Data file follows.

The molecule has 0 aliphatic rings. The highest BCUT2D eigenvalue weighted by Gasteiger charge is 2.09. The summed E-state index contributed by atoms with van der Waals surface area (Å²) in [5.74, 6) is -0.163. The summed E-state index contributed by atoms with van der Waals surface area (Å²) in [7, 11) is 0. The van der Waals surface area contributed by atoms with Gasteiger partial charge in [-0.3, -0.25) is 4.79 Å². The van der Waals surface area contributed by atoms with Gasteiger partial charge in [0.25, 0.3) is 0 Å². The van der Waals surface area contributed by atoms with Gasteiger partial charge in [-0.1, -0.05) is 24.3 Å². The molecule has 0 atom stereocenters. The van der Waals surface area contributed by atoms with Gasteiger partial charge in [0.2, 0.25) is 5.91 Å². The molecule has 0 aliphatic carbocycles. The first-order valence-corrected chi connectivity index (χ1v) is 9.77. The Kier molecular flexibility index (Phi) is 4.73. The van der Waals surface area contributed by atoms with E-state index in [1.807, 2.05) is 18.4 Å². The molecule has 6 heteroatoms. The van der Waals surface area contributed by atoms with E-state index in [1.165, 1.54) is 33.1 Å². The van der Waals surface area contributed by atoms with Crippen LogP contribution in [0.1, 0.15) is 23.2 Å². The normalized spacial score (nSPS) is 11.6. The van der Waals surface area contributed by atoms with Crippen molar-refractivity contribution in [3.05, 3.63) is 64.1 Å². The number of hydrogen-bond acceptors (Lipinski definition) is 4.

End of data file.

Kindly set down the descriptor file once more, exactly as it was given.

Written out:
The molecule has 0 aliphatic rings. The highest BCUT2D eigenvalue weighted by Gasteiger charge is 2.09. The summed E-state index contributed by atoms with van der Waals surface area (Å²) in [5.74, 6) is -0.163. The summed E-state index contributed by atoms with van der Waals surface area (Å²) in [7, 11) is 0. The van der Waals surface area contributed by atoms with Gasteiger partial charge in [-0.3, -0.25) is 4.79 Å². The van der Waals surface area contributed by atoms with Gasteiger partial charge in [0.25, 0.3) is 0 Å². The van der Waals surface area contributed by atoms with Gasteiger partial charge in [-0.1, -0.05) is 24.3 Å². The molecule has 0 atom stereocenters. The van der Waals surface area contributed by atoms with Gasteiger partial charge in [0.2, 0.25) is 5.91 Å². The molecule has 0 aliphatic carbocycles. The first-order valence-corrected chi connectivity index (χ1v) is 9.77. The Kier molecular flexibility index (Phi) is 4.73. The van der Waals surface area contributed by atoms with E-state index in [1.807, 2.05) is 18.4 Å². The molecule has 6 heteroatoms. The van der Waals surface area contributed by atoms with E-state index in [1.165, 1.54) is 33.1 Å². The van der Waals surface area contributed by atoms with Crippen LogP contribution in [0.1, 0.15) is 23.2 Å². The normalized spacial score (nSPS) is 11.6. The van der Waals surface area contributed by atoms with Crippen molar-refractivity contribution in [3.05, 3.63) is 64.1 Å². The number of hydrogen-bond acceptors (Lipinski definition) is 4.